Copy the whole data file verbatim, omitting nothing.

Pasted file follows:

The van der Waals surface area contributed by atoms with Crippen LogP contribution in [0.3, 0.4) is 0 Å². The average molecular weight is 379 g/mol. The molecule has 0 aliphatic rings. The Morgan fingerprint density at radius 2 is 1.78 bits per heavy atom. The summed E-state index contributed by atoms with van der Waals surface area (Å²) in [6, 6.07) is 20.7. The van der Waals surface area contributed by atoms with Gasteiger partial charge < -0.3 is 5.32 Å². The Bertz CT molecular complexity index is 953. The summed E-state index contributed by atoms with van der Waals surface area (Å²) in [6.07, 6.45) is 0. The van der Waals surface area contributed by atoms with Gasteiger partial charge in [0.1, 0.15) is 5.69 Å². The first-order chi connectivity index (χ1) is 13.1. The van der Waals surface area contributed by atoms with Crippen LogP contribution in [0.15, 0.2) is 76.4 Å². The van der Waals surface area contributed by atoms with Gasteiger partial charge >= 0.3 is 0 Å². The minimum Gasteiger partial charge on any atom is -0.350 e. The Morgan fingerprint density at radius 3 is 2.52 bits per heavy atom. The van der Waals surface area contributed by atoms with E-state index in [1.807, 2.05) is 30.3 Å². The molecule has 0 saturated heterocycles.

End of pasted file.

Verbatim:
The van der Waals surface area contributed by atoms with Crippen LogP contribution in [0.3, 0.4) is 0 Å². The average molecular weight is 379 g/mol. The molecule has 0 aliphatic rings. The Morgan fingerprint density at radius 2 is 1.78 bits per heavy atom. The summed E-state index contributed by atoms with van der Waals surface area (Å²) in [6, 6.07) is 20.7. The van der Waals surface area contributed by atoms with Gasteiger partial charge < -0.3 is 5.32 Å². The Bertz CT molecular complexity index is 953. The summed E-state index contributed by atoms with van der Waals surface area (Å²) in [6.07, 6.45) is 0. The van der Waals surface area contributed by atoms with Gasteiger partial charge in [0.1, 0.15) is 5.69 Å². The first-order chi connectivity index (χ1) is 13.1. The van der Waals surface area contributed by atoms with Crippen LogP contribution in [0.15, 0.2) is 76.4 Å². The van der Waals surface area contributed by atoms with Gasteiger partial charge >= 0.3 is 0 Å². The minimum Gasteiger partial charge on any atom is -0.350 e. The Morgan fingerprint density at radius 3 is 2.52 bits per heavy atom. The van der Waals surface area contributed by atoms with E-state index in [1.807, 2.05) is 30.3 Å². The molecule has 0 saturated heterocycles.